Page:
Gever Tulley’s mission to expose kids to danger began in his friend’s kitchen. After breakfast, Tulley’s friend called out to her young son in the yard, who was wielding a stick. “What’s our rule about sticks?” the mom said. The boy put the stick down. That was the seed for the Tinkering School, a camp in San Francisco that teaches kids to build, experiment, and take risks. (Projects range from dismantling a dishwasher to building a roller coaster.) “Those experiences allow kids to hit the reset the button on their own expectations and limitations,” says Tulley.
For those who can’t make it to California, or any of the other four outposts, the Tinkering School is now available in book form: 50 Dangerous Things (You Should Let Your Children Do). “These days, parents are under incredible social pressure to be safest parent around so no one can point a finger,” says Tulley, who doesn’t have children (“I borrow other people’s kids,” he says). “As a society, we’re looking for the bad parent to point at and differentiate ourselves from. This situation creates parents who suppress their kids’ natural instinct to treat the world as an experiment, a laboratory.”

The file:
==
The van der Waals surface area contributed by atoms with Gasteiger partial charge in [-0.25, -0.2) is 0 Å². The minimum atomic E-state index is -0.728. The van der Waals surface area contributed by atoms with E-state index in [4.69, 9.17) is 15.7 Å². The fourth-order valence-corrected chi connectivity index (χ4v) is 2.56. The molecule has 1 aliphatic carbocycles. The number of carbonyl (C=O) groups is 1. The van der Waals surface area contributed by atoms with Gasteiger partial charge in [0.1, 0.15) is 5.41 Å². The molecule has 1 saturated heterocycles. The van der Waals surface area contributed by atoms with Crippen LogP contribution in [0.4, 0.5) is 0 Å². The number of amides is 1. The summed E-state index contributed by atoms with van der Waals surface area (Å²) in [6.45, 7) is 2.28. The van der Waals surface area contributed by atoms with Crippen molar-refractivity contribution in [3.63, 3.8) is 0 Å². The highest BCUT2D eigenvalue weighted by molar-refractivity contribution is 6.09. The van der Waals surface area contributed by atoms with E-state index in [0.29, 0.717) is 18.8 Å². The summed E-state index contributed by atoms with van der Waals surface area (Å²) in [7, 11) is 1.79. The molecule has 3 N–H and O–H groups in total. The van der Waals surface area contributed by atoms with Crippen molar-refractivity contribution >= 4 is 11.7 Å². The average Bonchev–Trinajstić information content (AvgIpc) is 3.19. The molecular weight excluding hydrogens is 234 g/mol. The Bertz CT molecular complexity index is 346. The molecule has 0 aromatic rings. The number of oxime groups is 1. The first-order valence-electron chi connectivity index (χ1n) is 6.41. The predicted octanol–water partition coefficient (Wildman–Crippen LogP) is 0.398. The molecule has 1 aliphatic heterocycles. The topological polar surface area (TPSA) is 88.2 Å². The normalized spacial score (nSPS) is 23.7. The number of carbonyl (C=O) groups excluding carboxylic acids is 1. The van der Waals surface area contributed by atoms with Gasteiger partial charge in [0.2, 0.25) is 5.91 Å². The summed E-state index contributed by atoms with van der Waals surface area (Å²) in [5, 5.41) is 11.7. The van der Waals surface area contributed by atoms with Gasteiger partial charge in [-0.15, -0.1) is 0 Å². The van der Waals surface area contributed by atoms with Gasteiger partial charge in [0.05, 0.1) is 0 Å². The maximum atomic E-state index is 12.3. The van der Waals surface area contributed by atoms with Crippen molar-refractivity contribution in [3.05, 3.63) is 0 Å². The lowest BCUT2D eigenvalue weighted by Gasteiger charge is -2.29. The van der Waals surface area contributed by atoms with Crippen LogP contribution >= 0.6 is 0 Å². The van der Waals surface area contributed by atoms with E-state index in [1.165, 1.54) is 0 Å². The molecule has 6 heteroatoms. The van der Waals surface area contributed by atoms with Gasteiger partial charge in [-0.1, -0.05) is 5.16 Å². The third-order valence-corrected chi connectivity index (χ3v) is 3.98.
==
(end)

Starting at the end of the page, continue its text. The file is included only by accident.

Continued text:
Whether it’s flattening pennies on a railroad track (“I probably squashed $50 in coins growing up,” recalls Tulley) or putting strange things in the microwave (try three marshmallows at 30 seconds—you and your kids will be amazed), the book “invites parents to examine their own perceptions of risk, and consider what we lose when kids don’t engage with the real world.” In today’s overprotective parenting landscape, a world of hand sanitizer and soft plastic playgrounds, making a baking soda bomb might just do our children some good.